Stock pickers are generally looking for stocks that will outperform the broader market. And the truth is, you can make significant gains if you buy good quality businesses at the right price. To wit, the Cortus Energy share price has climbed 74% in five years, easily topping the market decline of 5.6% (ignoring dividends). However, more recent returns haven’t been as impressive as that, with the stock returning just 51% in the last year.
With just kr409,000 worth of revenue in twelve months, we don’t think the market considers Cortus Energy to have proven its business plan. As a result, we think it’s unlikely shareholders are paying much attention to current revenue, but rather speculating on growth in the years to come. It seems likely some shareholders believe that Cortus Energy will discover or develop fossil fuel before too long.
Companies that lack both meaningful revenue and profits are usually considered high risk. There is usually a significant chance that they will need more money for business development, putting them at the mercy of capital markets to raise equity. So the share price itself impacts the value of the shares (as it determines the cost of capital). While some such companies go on to make revenue, profits, and generate value, others get hyped up by hopeful naifs before eventually going bankrupt. Some Cortus Energy investors have already had a taste of the sweet taste stocks like this can leave in the mouth, as they gain popularity and attract speculative capital.
Our data indicates that Cortus Energy had kr30m more in total liabilities than it had cash, when it last reported in December 2019. That makes it extremely high risk, in our view. So the fact that the stock is up 112% per year, over 5 years shows that high risks can lead to high rewards, sometimes. It’s clear more than a few people believe in the potential. You can see in the image below, how Cortus Energy’s cash levels have changed over time (click to see the values).
It can be extremely risky to invest in a company that doesn’t even have revenue. There’s no way to know its value easily. Given that situation, many of the best investors like to check if insiders have been buying shares. It’s often positive if so, assuming the buying is sustained and meaningful. Luckily we are in a position to provide you with this free chart of insider buying (and selling).
What about the Total Shareholder Return (TSR)?
We’d be remiss not to mention the difference between Cortus Energy’s total shareholder return (TSR) and its share price return. The TSR is a return calculation that accounts for the value of cash dividends (assuming that any dividend received was reinvested) and the calculated value of any discounted capital raisings and spin-offs. We note that Cortus Energy’s TSR, at 438% is higher than its share price return of 74%. When you consider it hasn’t been paying a dividend, this data suggests shareholders have benefitted from a spin-off, or had the opportunity to acquire attractively priced shares in a discounted capital raising.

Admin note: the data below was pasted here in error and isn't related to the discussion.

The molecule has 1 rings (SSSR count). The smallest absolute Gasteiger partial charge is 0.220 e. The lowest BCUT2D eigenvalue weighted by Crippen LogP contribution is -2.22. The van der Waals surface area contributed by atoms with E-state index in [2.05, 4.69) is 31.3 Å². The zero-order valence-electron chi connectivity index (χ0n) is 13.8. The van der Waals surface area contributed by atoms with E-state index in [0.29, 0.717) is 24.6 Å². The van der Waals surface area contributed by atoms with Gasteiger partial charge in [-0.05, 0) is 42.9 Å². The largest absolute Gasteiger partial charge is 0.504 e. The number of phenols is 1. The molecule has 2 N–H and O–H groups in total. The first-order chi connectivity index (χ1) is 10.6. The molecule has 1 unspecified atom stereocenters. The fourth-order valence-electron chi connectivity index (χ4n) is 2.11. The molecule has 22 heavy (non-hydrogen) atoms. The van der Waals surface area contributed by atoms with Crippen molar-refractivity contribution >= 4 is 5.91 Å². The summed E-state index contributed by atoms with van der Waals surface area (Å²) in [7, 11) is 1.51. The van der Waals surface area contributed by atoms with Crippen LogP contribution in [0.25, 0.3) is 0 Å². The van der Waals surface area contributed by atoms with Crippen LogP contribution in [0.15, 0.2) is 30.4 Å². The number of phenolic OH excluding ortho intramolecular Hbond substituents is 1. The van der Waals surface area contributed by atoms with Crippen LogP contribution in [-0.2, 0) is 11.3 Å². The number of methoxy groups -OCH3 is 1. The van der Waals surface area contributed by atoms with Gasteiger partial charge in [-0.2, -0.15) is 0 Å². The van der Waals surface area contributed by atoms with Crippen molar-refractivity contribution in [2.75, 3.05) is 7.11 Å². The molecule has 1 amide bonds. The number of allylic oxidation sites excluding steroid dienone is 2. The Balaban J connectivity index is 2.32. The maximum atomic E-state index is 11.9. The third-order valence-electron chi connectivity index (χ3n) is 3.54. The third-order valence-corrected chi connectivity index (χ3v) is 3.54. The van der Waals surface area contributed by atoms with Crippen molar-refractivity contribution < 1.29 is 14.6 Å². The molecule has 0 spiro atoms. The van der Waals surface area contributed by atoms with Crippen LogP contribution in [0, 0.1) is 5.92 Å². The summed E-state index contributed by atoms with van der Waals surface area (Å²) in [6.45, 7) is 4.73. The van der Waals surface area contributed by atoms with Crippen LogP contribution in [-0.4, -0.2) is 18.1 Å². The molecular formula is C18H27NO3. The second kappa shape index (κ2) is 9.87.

A Different Perspective
We’re pleased to report that Cortus Energy shareholders have received a total shareholder return of 51% over one year. That gain is better than the annual TSR over five years, which is 40%. Therefore it seems like sentiment around the company has been positive lately. Given the share price momentum remains strong, it might be worth taking a closer look at the stock, lest you miss an opportunity. I find it very interesting to look at share price over the long term as a proxy for business performance. But to truly gain insight, we need to consider other information, too. To that end, you should learn about the 7 warning signs we’ve spotted with Cortus Energy (including 4 which is are significant) .
But note: Cortus Energy may not be the best stock to buy. So take a peek at this free list of interesting companies with past earnings growth (and further growth forecast).
Please note, the market returns quoted in this article reflect the market weighted average returns of stocks that currently trade on SE exchanges.
If you spot an error that warrants correction, please contact the editor at [email protected] This article by Simply Wall St is general in nature. It does not constitute a recommendation to buy or sell any stock, and does not take account of your objectives, or your financial situation. Simply Wall St has no position in the stocks mentioned.
We aim to bring you long-term focused research analysis driven by fundamental data. Note that our analysis may not factor in the latest price-sensitive company announcements or qualitative material. Thank you for reading.